another round

Friday morning I sat and answered another round of questions from the second graders who Calvin spends morning sing-alongs with:

How old is Calvin?
Does Calvin have autism?
Can Calvin eat?
What medicine does he take?
Does Calvin have any friends?
Are seizures like fainting?
How come he has epilepsy?
Will he get better?

Does Calvin celebrate his birthday?
Can he drink?
Can Calvin ride a two-wheeler?
Why is there something wrong with his brain?
Is he allergic to anything?

I told them that, yes, Calvin does have a form of autism but that his real struggle is the epilepsy and the medications he must take for it. I said that we don''t know if he will ever get better but that we hope for a cure. I explained that Calvin isn't aware of things like birthdays, then described the dance party we have every year in celebration of his life, for which our adult friends who know Calvin donate hundreds if not thousands of dollars toward finding a cure for epilepsy.

The question that was hardest to answer came from a little girl seated cross-legged in the front. "Do seizures hurt?" she asked. I paused for a second before answering, knowing that some seizures do hurt, that some are terrifying for the victim, that during seizures people burn themselves and bite their tongues and hit their heads and break their teeth and bust their noses. I crafted my answer carefully. "We don't know if Calvin's seizures hurt since he can't tell us ... we don't think so ... but sometimes I think his muscles hurt afterwards," and I left it at that, failing to mention his headaches.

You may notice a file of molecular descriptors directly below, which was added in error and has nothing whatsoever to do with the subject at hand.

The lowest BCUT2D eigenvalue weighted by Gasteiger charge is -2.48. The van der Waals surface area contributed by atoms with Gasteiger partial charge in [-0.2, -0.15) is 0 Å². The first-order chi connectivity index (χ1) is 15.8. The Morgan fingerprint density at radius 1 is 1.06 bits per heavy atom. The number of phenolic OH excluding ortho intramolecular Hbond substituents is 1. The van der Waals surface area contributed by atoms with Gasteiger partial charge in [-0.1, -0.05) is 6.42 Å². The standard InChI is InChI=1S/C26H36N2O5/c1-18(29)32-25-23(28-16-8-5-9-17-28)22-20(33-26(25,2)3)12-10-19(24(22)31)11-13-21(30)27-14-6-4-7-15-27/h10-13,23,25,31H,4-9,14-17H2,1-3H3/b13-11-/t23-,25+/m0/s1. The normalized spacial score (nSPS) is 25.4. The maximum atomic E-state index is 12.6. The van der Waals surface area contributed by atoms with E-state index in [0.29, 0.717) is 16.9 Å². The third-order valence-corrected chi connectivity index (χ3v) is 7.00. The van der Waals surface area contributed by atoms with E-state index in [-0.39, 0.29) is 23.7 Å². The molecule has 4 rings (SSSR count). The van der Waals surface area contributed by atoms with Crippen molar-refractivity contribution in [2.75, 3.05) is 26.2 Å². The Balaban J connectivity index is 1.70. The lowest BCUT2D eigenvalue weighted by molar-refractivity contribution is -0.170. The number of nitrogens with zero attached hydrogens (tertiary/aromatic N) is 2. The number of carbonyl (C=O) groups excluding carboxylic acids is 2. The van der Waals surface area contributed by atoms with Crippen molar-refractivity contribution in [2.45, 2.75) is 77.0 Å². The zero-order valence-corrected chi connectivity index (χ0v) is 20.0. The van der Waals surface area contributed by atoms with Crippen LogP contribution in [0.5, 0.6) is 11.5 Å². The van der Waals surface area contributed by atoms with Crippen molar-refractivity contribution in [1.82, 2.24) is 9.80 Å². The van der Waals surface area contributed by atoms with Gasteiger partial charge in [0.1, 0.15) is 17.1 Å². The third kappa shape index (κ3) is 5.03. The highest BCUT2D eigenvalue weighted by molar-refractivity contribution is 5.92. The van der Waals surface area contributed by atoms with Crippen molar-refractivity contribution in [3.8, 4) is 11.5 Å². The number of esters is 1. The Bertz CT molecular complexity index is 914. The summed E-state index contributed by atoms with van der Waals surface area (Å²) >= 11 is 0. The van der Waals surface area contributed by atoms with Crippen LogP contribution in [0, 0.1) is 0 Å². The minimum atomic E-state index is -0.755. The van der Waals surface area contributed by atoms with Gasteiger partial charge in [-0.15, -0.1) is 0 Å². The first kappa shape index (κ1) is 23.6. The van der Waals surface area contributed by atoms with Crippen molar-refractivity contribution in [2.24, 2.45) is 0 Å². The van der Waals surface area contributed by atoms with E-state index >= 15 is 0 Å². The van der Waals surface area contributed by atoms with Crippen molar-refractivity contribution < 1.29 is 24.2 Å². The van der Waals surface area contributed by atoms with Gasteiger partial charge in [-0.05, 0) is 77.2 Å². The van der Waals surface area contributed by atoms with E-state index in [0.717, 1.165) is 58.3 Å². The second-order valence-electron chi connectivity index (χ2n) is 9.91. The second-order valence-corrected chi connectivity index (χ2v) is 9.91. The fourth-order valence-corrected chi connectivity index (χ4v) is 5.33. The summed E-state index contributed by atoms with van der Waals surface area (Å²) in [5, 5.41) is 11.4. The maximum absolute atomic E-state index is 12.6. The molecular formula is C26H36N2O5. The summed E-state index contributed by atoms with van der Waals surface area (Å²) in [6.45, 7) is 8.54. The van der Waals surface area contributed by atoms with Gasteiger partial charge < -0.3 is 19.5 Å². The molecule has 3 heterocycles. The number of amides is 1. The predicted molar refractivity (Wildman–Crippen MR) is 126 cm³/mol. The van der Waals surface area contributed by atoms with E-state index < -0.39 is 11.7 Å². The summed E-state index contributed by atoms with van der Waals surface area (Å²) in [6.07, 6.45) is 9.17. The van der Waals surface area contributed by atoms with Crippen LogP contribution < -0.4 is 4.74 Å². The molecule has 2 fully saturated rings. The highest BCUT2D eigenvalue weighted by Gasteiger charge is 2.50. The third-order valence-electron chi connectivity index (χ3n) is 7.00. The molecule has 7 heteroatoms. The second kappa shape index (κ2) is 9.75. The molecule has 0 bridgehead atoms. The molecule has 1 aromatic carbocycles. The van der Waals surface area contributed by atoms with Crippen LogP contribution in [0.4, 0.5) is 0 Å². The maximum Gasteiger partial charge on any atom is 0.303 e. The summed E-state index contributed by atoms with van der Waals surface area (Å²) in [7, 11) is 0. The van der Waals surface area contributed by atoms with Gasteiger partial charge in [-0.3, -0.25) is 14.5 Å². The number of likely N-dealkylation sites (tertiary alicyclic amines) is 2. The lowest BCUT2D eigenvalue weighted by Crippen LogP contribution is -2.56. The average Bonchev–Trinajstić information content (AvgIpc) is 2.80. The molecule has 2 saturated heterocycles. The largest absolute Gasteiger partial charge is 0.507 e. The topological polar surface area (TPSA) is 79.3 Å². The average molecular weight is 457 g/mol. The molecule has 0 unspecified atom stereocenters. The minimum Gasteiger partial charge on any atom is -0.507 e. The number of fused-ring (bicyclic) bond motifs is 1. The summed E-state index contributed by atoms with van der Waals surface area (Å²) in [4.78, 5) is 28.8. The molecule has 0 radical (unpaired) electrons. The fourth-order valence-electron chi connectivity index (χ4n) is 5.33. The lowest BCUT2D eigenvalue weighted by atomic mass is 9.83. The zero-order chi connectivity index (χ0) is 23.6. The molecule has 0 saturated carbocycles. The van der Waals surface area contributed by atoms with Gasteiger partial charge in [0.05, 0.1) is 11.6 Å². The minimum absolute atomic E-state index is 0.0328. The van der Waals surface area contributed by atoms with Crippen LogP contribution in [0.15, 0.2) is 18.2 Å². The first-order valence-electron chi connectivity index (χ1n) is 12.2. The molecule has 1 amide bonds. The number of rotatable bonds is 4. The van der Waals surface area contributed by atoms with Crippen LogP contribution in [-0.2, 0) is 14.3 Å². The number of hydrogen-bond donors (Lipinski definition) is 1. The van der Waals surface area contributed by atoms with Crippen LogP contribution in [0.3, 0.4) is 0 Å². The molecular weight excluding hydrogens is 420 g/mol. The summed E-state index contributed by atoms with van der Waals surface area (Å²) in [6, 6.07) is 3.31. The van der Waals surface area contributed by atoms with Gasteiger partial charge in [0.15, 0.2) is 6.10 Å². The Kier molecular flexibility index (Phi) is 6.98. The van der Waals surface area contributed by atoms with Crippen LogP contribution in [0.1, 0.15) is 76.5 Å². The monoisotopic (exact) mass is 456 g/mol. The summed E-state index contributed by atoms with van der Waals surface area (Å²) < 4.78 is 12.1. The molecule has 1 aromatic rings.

This was the fourth time I’ve spoken to a class about Calvin and epilepsy. The group was focused, patient, serious and listened well to each other's questions. When I explained to the children that most of Calvin’s friends are adults, one pretty girl with dark skin and braids raised her hand enthusiastically and said, “I’ll be his friend!” Somehow I knew she would, and I told her as much.

Little hands kept popping up from the kneeling group of munchkins. Their sweetness and sincerity touched me. This was the first group of students I’ve encountered that didn’t giggle when I told them all about my son.

Calvin sat in Mary’s lap at first, laughing in a way that puts me on edge because I don’t know why he’s doing it. I silently thought, he’s going to have a seizure soon, and so I encouraged Mary to walk him around to help him feel more comfortable. The two of them marched off while I answered the remainder of the kids' questions, wishing so that Calvin could be one of them, his little arm excitedly raised, his lips pursed together in concentration, eager to ask the next question.

1 comment: